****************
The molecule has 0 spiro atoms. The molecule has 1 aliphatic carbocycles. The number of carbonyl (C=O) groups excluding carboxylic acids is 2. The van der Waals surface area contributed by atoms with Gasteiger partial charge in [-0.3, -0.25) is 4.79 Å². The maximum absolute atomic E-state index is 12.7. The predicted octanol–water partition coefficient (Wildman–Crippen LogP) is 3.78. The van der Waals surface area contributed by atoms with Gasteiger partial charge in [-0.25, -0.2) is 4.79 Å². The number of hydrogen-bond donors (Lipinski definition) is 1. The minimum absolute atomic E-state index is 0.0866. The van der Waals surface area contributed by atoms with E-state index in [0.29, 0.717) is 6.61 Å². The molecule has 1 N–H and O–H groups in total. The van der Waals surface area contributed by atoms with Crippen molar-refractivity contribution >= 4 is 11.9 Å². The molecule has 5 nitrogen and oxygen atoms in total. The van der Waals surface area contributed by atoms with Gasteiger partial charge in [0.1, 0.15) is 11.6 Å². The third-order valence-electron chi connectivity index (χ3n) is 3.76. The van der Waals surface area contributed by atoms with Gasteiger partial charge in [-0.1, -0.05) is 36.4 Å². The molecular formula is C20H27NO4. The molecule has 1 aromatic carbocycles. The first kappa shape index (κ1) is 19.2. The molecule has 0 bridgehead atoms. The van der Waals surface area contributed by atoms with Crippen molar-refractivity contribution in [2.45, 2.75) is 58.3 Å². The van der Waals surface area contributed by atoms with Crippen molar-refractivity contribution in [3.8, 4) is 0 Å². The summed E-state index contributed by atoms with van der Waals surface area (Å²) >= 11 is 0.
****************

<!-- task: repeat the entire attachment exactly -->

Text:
The molecule has 0 spiro atoms. The molecule has 1 aliphatic carbocycles. The number of carbonyl (C=O) groups excluding carboxylic acids is 2. The van der Waals surface area contributed by atoms with Gasteiger partial charge in [-0.3, -0.25) is 4.79 Å². The maximum absolute atomic E-state index is 12.7. The predicted octanol–water partition coefficient (Wildman–Crippen LogP) is 3.78. The van der Waals surface area contributed by atoms with Gasteiger partial charge in [-0.25, -0.2) is 4.79 Å². The number of hydrogen-bond donors (Lipinski definition) is 1. The minimum absolute atomic E-state index is 0.0866. The van der Waals surface area contributed by atoms with E-state index in [0.29, 0.717) is 6.61 Å². The molecule has 1 N–H and O–H groups in total. The van der Waals surface area contributed by atoms with Crippen molar-refractivity contribution >= 4 is 11.9 Å². The molecule has 5 nitrogen and oxygen atoms in total. The van der Waals surface area contributed by atoms with Gasteiger partial charge in [0.1, 0.15) is 11.6 Å². The third-order valence-electron chi connectivity index (χ3n) is 3.76. The van der Waals surface area contributed by atoms with Gasteiger partial charge in [-0.1, -0.05) is 36.4 Å². The molecular formula is C20H27NO4. The molecule has 1 aromatic carbocycles. The first kappa shape index (κ1) is 19.2. The molecule has 0 bridgehead atoms. The van der Waals surface area contributed by atoms with Crippen molar-refractivity contribution in [2.45, 2.75) is 58.3 Å². The van der Waals surface area contributed by atoms with Crippen molar-refractivity contribution in [3.8, 4) is 0 Å². The summed E-state index contributed by atoms with van der Waals surface area (Å²) >= 11 is 0.